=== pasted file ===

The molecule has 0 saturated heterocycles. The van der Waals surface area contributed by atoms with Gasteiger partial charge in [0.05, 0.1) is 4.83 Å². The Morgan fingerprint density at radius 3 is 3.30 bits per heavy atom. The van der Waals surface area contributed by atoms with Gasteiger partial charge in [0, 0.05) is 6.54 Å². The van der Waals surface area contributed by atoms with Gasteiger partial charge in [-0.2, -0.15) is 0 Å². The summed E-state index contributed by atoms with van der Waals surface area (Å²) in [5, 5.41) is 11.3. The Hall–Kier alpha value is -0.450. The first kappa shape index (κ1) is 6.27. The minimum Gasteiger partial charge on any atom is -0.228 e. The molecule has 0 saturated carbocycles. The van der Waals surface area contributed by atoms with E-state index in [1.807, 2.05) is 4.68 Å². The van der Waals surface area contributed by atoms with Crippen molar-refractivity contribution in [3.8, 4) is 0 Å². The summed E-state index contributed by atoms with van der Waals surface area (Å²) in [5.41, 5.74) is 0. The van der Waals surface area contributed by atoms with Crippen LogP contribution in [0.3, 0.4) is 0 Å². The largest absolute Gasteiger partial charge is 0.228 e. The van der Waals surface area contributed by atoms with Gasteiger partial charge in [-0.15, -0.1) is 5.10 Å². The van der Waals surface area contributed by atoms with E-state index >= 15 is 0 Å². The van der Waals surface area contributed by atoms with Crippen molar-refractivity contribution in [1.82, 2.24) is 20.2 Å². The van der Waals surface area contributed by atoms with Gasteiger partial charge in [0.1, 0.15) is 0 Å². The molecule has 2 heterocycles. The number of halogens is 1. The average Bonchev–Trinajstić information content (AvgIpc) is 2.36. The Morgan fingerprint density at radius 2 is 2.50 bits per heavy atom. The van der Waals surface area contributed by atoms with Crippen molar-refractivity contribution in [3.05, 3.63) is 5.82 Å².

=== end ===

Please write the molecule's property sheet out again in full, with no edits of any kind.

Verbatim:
The molecule has 0 saturated heterocycles. The van der Waals surface area contributed by atoms with Gasteiger partial charge in [0.05, 0.1) is 4.83 Å². The Morgan fingerprint density at radius 3 is 3.30 bits per heavy atom. The van der Waals surface area contributed by atoms with Gasteiger partial charge in [0, 0.05) is 6.54 Å². The van der Waals surface area contributed by atoms with Gasteiger partial charge in [-0.2, -0.15) is 0 Å². The summed E-state index contributed by atoms with van der Waals surface area (Å²) in [5, 5.41) is 11.3. The Hall–Kier alpha value is -0.450. The first kappa shape index (κ1) is 6.27. The minimum Gasteiger partial charge on any atom is -0.228 e. The molecule has 0 saturated carbocycles. The van der Waals surface area contributed by atoms with E-state index in [1.807, 2.05) is 4.68 Å². The van der Waals surface area contributed by atoms with Crippen molar-refractivity contribution in [3.8, 4) is 0 Å². The summed E-state index contributed by atoms with van der Waals surface area (Å²) in [5.41, 5.74) is 0. The van der Waals surface area contributed by atoms with Crippen LogP contribution in [0.3, 0.4) is 0 Å². The largest absolute Gasteiger partial charge is 0.228 e. The van der Waals surface area contributed by atoms with Gasteiger partial charge in [-0.15, -0.1) is 5.10 Å². The van der Waals surface area contributed by atoms with E-state index >= 15 is 0 Å². The van der Waals surface area contributed by atoms with Crippen molar-refractivity contribution in [1.82, 2.24) is 20.2 Å². The van der Waals surface area contributed by atoms with Gasteiger partial charge in [0.1, 0.15) is 0 Å². The molecule has 2 heterocycles. The number of halogens is 1. The average Bonchev–Trinajstić information content (AvgIpc) is 2.36. The Morgan fingerprint density at radius 2 is 2.50 bits per heavy atom. The van der Waals surface area contributed by atoms with Crippen molar-refractivity contribution in [3.05, 3.63) is 5.82 Å².